Could Russia’s Victory Day be a milestone for the war in Ukraine?

Victory Day on May 9 is a symbol of national pride for Russians, much as Independence Day on the Fourth of July is for Americans. But given the current brutal and devastating war Russia has waged on Ukraine, some experts fear that Russian President Vladimir Putin could capitalize on the holiday to declare some sort of victory. They are also concerned he may be planning an even more brutal assault in order to achieve that by May 9. To explain the significance of Victory Day and the impact it could have on the war in Ukraine, Julian G. Waller, associate research analyst at the Center for Naval Analyses, a nonprofit research and analysis organization in Arlington, Va., spoke to Yahoo News.

Video Transcript



JULIAN G. WALLER: Victory Day is probably the most important secular holiday in Russia. It commemorates the victory of the Soviet Union over Nazi Germany.

- And what a welcome the Red Army received.

JULIAN G. WALLER: It's holiday of tremendous and important symbolic significance, particularly. Both at the level of the state, at the level of civilizational striving, but also at individual level, because everyone has grandparents and great grandparents who fought, many who died, over the course of World War II. Every year, there is a triumphal military procession in Red Square in Moscow, the capital of the country.

So traditionally, this was a sort of celebration in which ICBMs are going to be rolled across, massive tank groupings, lots of soldiers marching in lockstep. Victory Day has been increasingly re-emphasized over the course of the Putin regime since taking power. Given the current tensions, of course, in the collective West, and the United States, and elsewhere, it is going to be read a lot more as a threat.

The stakes are very high for Vladimir Putin, for the Russian regime overall in regards to the course of this war, the fact that it has so far failed and its political and territorial goals. But again, the war is in its early stages. Vladimir Putin, we know very well that he does not believe anyone can run Russia as well as he runs Russia.

Given the increasing personalization of power around Putin, this war is very, very critical. Because at the end of the day, if the war fails, if the state fails, who's tied to the state?

At the operational level, Victory Day is unlikely to be a major turning point in the war, per se, because simply speaking, the military reality on the ground is not necessarily going to correspond with an arbitrary calendar date. That being said, many people have made the case that because of the symbolic resonance of the day, the fact that it's very strongly associated with the Russian armed forces, that the general staff, the Russian regime itself is trying as hard as it can to use Victory Day in some way associated with the war, related to the war-- a lot of people talk about it as kind of declaring victory, as some sort of mission accomplished kind of moment.

That's probably a little overemphasized-- not that they're not going to try to make a claim. There's going to be victory claims of some sort. And they're certainly going to be related to the Russo-Ukrainian war that's ongoing right now. And the new phase in the Donbass is very likely going to filter in.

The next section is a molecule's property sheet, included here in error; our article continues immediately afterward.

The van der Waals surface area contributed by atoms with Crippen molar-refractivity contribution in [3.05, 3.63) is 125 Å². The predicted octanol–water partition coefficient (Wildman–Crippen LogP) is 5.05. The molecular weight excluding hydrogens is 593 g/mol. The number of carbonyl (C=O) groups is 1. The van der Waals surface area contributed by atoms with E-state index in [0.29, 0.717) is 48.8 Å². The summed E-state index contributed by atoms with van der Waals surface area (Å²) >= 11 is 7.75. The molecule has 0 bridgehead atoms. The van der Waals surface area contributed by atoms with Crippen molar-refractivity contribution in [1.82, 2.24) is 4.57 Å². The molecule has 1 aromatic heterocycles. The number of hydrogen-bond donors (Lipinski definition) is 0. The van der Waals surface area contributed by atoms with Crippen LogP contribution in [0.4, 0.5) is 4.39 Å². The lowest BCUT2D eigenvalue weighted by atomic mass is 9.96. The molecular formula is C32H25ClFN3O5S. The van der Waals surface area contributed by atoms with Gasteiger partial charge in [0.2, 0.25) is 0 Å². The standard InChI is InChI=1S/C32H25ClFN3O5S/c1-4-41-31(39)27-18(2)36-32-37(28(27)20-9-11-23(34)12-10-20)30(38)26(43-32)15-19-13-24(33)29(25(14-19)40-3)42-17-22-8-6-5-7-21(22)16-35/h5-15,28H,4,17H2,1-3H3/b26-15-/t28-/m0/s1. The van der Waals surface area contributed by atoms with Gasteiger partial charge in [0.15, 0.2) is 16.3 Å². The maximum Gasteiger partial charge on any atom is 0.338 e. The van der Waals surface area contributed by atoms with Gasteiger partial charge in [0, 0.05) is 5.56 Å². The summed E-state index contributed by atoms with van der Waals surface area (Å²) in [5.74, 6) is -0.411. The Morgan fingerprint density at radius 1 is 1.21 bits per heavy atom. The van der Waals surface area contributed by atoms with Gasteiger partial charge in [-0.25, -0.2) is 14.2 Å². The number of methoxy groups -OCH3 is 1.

What that doesn't mean is that anything will change on the ground, necessarily. It just might push forward Russian efforts to try to get their pound of flesh, given that the Battle of Kyiv has gone so poorly, given that there has been an entire reorientation towards the Donbass theater, and that that offensive is starting now, more or less. It is certainly plausible that there is significant pressures to show achievements-- show specifically geographically, territorial achievements. We have captured this or that territory in Ukraine by this point. We have liberated this or that people.

Everything can always get worse. That's certainly the case. And the Russians have actually shown relative constraint in the use of some of their more major military arsenal. And it might not look very restrained, given the terrible images coming out of places like Bucha, or the siege of Kharkiv, or the destruction of Mariupol, or something like that-- these are terrible things. We've not seen the use of tactical nuclear weapons, biological or chemical weapons.

All of these things are possible even at just the conventional stage. Thermobaric weapons could be deployed regularly. Indiscriminate rocket fire could be commonplace and targeted on civilians, in particular.

Unfortunately, it is likely to continue for some time. We are two months in. It's going to get worse. And we have to keep that in mind-- that it's going to be difficult to make predictions on how long the war will last, in what ways it will evolve.

If the Donbass war goes modestly well for the Russians, if they're able to make a connection between the captured territory in the South with captured territory in the Donbass, if that can be consolidated, there is a universe in which no more escalation is necessary-- that a weaker, more embarrassing war goal will be achieved. Regardless of whether Victory Day is used as a major symbolic distinguisher, it is very likely that over the course of May, parts of the Russian military are going to have to go into refit mode to replenish supplies, to reorganize, to learn best practices, given the fact that things have not gone very well on their own side.

It's possible that negotiations will kick off after the conclusion of Victory Day, after the conclusion of the offensive, however it ends-- whether it ends before or after May 9. And we might get some hope. It might be false hope. We should be careful on that. But we might get some hope that at least there's a sense of back to the table while the armies recuperate for the next round.